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Old 10-13-2007, 09:29 PM   #14
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Default Re: Would you put up plastic under ceiling drywall?

I don't believe that it will work under shingles. The rubber membrane that is used under the shingles acts as a gasket to keep the water that backs up under the shingles when an ice dam forms, from getting to the sheathing and dripping into the home. I dams happen when the warm air in the attic melts the snow, and that water moves to the edge of the roof and freezes, since the edge of the roof is colder than the surfaces above it. The only way to keep the snow from melting is to keep the attic at the same outside temperature, which is very difficult to do. If you have a ice dam problem at your home, the best thing is to install heat tape at the edge to keep the ice melted and to allow the water a passage to the gutters. My North facing roof has always had this problem. This roof is very long, and it is a 4" in 12" pitch, and it does get the morning sun. This melts the snow, and when it gets to the eves, it always freezes. I have put heat tape cables on it a few years ago, and no more problem. I turn them on in the morning when the snow is melting, and off in the afternoon, when the temperature is dropping, and the snow is no longer melting. Snow on a roof always melts from the bottom up, so ice dams are just an unavoidable inconvenience....
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Old 10-13-2007, 10:04 PM   #15
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Default Re: Would you put up plastic under ceiling drywall?

I don't have any ice dams, haven't had any since I moved in (78') but code required that I put the rubber sheet down when I re-roofed and I needed two coarses as my overhangs are more than 3' deep on the horizontal. Stick built 2' X 6" rafters give ample room over the top plate to insulate well and still allow my full length soffet vent plenty of air circulation up to the peak vent. Water runs off Tyvek and it stays tight around nails so it gets my vote for keeping water out should there be a leak in the roof system plus it still breaths so the decking shouldn't suffer from its presence. I plan to build a hut/playhouse for the grandchildren soon and perhaps can test my theory on it. I can test it for water shed wthout shingles first. Maybe rain pounding on it by itself will push water thru - don't know.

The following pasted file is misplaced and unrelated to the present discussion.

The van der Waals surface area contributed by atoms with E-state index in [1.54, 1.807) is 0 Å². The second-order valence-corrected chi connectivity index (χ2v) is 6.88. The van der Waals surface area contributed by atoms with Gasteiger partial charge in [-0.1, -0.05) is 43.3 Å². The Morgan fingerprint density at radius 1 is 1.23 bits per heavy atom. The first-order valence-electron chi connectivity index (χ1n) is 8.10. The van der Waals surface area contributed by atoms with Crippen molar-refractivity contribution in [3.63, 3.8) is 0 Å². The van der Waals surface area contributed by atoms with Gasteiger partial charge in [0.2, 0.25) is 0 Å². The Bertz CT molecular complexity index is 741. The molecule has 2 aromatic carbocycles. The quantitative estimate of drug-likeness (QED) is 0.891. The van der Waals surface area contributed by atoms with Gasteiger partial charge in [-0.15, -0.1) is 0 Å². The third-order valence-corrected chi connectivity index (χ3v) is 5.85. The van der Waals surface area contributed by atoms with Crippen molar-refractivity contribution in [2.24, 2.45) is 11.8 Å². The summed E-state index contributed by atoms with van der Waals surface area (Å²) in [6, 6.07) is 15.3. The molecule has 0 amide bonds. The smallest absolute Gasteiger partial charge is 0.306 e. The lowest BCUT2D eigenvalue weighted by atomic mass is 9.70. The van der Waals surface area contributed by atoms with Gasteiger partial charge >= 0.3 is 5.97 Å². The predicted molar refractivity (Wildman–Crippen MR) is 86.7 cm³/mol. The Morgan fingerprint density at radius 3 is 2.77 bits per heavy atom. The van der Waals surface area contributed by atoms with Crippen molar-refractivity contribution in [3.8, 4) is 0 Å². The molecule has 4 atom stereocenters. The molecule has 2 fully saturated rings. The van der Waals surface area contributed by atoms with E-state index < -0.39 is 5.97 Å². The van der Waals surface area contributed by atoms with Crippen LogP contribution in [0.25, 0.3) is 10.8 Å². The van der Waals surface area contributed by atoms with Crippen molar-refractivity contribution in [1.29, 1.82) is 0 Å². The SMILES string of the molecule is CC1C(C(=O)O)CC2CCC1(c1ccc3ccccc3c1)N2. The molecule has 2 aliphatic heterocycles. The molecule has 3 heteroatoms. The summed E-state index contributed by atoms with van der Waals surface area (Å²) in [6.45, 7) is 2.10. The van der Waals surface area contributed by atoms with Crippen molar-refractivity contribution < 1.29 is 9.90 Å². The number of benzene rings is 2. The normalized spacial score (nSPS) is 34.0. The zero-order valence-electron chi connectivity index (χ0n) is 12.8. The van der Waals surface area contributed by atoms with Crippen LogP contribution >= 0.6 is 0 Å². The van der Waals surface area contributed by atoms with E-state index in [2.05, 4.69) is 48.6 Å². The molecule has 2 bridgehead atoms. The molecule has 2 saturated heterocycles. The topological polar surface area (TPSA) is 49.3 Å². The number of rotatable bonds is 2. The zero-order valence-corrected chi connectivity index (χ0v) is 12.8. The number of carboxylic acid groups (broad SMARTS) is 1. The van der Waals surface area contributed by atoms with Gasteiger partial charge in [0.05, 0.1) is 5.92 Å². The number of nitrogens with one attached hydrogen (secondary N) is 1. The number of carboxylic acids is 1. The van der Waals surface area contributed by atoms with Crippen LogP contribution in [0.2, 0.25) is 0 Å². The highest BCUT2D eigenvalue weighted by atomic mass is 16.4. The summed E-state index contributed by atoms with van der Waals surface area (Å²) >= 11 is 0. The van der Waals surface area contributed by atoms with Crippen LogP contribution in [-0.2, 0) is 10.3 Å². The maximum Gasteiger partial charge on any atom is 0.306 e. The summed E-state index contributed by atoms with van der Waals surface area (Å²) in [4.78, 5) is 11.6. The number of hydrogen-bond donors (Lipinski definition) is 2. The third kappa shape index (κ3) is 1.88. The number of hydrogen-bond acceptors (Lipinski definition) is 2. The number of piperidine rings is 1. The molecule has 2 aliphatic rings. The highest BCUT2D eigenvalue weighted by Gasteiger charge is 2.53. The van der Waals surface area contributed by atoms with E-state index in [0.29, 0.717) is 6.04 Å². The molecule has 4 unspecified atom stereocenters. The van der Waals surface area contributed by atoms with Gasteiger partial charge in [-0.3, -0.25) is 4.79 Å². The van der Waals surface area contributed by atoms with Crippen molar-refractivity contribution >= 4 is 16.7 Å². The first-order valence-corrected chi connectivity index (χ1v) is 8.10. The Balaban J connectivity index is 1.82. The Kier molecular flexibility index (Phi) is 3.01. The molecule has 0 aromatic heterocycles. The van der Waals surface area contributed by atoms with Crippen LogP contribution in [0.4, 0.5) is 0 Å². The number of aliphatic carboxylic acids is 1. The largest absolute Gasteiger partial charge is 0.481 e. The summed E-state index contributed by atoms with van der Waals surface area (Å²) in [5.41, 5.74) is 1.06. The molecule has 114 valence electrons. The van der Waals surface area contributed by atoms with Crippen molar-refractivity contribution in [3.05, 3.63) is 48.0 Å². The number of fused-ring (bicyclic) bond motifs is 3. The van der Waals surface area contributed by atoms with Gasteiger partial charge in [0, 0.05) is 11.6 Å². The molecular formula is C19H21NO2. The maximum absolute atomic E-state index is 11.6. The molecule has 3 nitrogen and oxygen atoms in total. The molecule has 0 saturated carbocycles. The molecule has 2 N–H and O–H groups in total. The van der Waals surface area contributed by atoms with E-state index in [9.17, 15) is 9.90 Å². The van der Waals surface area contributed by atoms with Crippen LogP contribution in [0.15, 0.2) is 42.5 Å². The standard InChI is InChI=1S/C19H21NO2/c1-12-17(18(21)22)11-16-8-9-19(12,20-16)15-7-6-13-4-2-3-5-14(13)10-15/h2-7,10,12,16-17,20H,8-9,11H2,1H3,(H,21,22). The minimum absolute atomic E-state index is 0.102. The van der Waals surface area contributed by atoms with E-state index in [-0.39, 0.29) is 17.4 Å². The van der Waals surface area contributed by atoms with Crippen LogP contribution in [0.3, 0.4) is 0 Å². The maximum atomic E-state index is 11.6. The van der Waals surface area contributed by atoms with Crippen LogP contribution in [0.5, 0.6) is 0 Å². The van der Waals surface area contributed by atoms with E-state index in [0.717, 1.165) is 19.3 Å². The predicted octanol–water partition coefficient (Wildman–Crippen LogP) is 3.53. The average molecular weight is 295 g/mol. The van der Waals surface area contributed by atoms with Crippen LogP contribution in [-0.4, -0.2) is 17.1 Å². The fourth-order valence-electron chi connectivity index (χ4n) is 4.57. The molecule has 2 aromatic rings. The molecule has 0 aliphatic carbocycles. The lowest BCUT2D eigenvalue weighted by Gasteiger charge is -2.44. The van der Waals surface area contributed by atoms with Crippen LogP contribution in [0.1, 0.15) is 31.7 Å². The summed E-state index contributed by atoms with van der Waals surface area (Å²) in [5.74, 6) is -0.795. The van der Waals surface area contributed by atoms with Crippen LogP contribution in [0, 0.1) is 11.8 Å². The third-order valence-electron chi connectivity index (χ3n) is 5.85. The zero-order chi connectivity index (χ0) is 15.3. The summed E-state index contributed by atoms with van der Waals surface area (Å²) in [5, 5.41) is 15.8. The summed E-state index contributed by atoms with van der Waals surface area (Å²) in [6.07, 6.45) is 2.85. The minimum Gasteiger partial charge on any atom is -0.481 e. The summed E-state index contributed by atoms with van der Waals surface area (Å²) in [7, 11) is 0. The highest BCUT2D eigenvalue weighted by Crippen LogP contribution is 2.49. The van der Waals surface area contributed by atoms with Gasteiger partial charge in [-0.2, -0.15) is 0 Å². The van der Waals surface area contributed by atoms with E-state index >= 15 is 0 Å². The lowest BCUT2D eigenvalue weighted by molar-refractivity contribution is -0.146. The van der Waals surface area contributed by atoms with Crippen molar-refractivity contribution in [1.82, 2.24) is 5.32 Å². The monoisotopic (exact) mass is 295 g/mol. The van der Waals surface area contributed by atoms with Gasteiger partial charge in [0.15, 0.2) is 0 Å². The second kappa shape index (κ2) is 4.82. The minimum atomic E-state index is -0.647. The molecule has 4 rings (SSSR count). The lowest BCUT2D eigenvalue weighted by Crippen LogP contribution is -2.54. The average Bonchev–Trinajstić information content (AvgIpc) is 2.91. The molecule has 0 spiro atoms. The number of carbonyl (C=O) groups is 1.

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Old 10-13-2007, 10:22 PM   #16
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Default Re: Would you put up plastic under ceiling drywall?

Well I guess my opinion only would matter in my areas and like dryer climates. For my dads garage where its done like I said it was done, humidity doesnt last long anyways.
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Old 10-14-2007, 11:27 AM   #17
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Default Re: Would you put up plastic under ceiling drywall?

Go here:


http://www.certainteed.com/NR/rdonly...NAIMABI402.pdf

16 pages of standard pratices and why they are standard pratices.
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Old 10-14-2007, 12:27 PM   #18
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Default Re: Would you put up plastic under ceiling drywall?

Quote:
Originally Posted by kbs2244 View Post
If you are going to heat the garage, and not the attiic above, the answer is:
NO>>>NO>>>NO>>
You put a vapor barrier on the walls, but not the celing.
You want the vapor to work its way up into the attic space and get vented through the vents you should have under the eves and along the ridge line.
Go to the insulation mfgs websites. They all have install instructions.
That sheetrock with th plastic side is meant for walls only.
First, the link you provide is not that of an insulation manufacturer, at least not the pdf.

Second, the only question about use of a moisture barrier that you may have misconstrued, is mention of following local code. It does not support your claim.

However it does support a couple of points I made that are contrary to what you said, Namely;

Page 1

Moisture Control
A vapor-resistant membrane (commonly
called a vapor retarder) attached to batt or roll
insulation, or installed separately, decreases the
possibility of moisture vapor condensing to
water within the structure.


Page 11

Batts and rolls may be installed one on top of the
other in ceilings where there is adequate space.
In most cases, only the bottom layer should have
a vapor retarder, which should face down toward
the space that is warm in winter. Additional layers
normally should be unfaced. If unfaced insulation
is not available, use the faced type but
remove the facing completely before installation.


Did you even read what you linked? It is not a very good source IMHO but it does not support your claim.
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Old 10-14-2007, 02:36 PM   #19
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Default Re: Would you put up plastic under ceiling drywall?

the vapor barrier wants to be on the heated side of the insulation. and above the insulation, you want Ventilation.
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Old 10-14-2007, 02:40 PM   #20
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Default Re: Would you put up plastic under ceiling drywall?

Quote:
Originally Posted by Steve in Mi View Post
... would use Tyvek under the roof shingles ... I haven't seen this done ...
http://www2.dupont.com/Tyvek_Constru...omeowners.html

there's a good reason: it isn't marketed for roof installations.

use ice & water shield to keep out, well, "ice & water". most of the roofing companies have got on the wagon and brand their own product.